One of the biggest lessons I’ve learned from traveling the world and helping others that keeps me grounded is that we are all the same. This world is a very small place. We may speak different languages, practice different religions, and even be of different ethnic backgrounds, but we are all the same. We all have struggles and trauma; we are all human. Growing up in my household, there was huge stigmatization of mental healthcare in my family. Therapy was not for us. It was for “white people.” We took our problems to God, “Take it to the altar and leave it there,” or we were not to speak of what goes on inside our house outside the home. When I started talking to other international minority populations about therapy, they would say the same things. I was shocked, like, “Wow, this is not just a “Black thing?” We are indeed all connected.

What are some things that you hope to accomplish in the next five years? 

In the next five years, I  hope to continue to bridge the gap in mental health equality through my group practice and serve more people and communities in need. Within the next year, I will publish my book “From Dyslexia to Doctorate,” I hope to bring more awareness to the inequalities in mental healthcare against marginalized populations.

If you weren’t in these professions, what else can you see yourself doing? 

I would probably be a singer or actress if I were not in this profession. Well, at least that was my childhood dream. Although, I can’t hold a note. But thanks to autotunes, I might be pretty good. Honestly, I don’t know what I would do if I were not in this profession. I would say I would still be in the military; however, I was well out of the military before starting this career. I would then like to be a professional traveler. However, I did not even know international travel was possible for me outside of the military before this career.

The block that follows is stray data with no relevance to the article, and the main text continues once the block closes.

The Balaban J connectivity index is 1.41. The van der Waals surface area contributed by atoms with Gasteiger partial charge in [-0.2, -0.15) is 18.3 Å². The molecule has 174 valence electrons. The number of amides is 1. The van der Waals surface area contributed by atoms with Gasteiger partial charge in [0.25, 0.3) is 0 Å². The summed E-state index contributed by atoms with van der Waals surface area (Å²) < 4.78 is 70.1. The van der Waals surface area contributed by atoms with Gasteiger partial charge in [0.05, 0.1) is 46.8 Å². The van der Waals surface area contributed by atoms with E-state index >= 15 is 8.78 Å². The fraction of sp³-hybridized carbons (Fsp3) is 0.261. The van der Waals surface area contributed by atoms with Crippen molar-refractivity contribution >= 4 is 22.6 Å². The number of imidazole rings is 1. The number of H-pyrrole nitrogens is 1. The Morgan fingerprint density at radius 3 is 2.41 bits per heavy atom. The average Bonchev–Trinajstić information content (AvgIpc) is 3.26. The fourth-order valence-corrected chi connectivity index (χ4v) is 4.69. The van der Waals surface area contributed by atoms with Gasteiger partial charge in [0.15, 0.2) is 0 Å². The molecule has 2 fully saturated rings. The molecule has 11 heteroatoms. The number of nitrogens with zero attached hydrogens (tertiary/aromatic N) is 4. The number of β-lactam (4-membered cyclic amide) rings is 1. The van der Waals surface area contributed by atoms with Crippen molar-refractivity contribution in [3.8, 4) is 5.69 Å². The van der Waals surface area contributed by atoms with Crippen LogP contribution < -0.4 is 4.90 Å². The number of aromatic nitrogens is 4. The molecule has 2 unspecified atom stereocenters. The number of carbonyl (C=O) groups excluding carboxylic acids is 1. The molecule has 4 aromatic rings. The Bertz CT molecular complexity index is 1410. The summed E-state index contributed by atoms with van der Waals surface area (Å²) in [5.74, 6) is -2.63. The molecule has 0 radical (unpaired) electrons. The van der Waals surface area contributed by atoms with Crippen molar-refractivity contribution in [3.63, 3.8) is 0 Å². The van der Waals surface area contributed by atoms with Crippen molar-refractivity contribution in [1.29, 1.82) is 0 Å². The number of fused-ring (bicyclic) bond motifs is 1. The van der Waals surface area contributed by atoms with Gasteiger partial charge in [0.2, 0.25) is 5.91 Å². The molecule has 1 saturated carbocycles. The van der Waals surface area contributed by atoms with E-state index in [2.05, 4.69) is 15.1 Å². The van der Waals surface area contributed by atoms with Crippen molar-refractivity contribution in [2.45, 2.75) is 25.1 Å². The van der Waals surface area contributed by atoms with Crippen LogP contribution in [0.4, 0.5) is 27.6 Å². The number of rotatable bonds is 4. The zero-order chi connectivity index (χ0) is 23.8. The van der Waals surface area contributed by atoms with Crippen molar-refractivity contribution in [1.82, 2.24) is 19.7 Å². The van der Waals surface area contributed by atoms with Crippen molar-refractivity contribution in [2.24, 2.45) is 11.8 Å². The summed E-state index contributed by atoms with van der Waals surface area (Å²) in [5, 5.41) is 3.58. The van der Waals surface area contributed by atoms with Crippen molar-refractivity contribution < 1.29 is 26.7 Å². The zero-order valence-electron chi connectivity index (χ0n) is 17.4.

Realistically, maybe a stay-at-home mom. I love my kids. I love my family. I love being a part of their lives. Being able to go to their schools and sit with them, participate in PTA, see them off to school every day, and be home to help with homework and cook dinner when they get home. Being a stay-at-home mom would also allow me to volunteer my time while my kids are at school to continue doing what I love: advocating and helping others.

What do you do in your free time to unwind?

 Sleep. Honestly. I will be ty-erd chile. I love to rest. Spend time with my family, reading, writing, and performing poetry. The gym is my refuge, but currently, I love my Mirror Fitness. Dancing and listening to music also help me to unwind. One last thing is watching a good Nollywood or International film on Netflix.

What are you most proud of accomplishing in your acting career so far?

 So far, I am most proud to obtain my doctorate in International Psychology. As a person with a learning disability, I never believed I was smart enough for college. But once I started, I never gave up on myself. I am the first in my nuclear family to attend college and the first and only in my extended family to obtain a doctorate degree. Getting my doctorate degree is not only a personal accomplishment but has also opened so many doors for me both personally and professionally and has helped me accomplish goals I would not have been able to achieve otherwise.

What can readers look forward to?

Readers can look forward to my book coming out in 2023. They can also look forward to my upcoming vodcast Dr. O after Dark streaming live on all social media platforms. We will have special guests and discuss real, raw, and relevant topics on the impact of trauma on our lives. Readers can also look forward to the expansion of Out of the Box Counseling, Coaching, and Consulting. We are now back in the office offering in-office, telehealth, in-community, and concierge therapy services, including holistic and trauma-based services such as EMDR, Brainspotting, Hypnotherapy, and Reiki.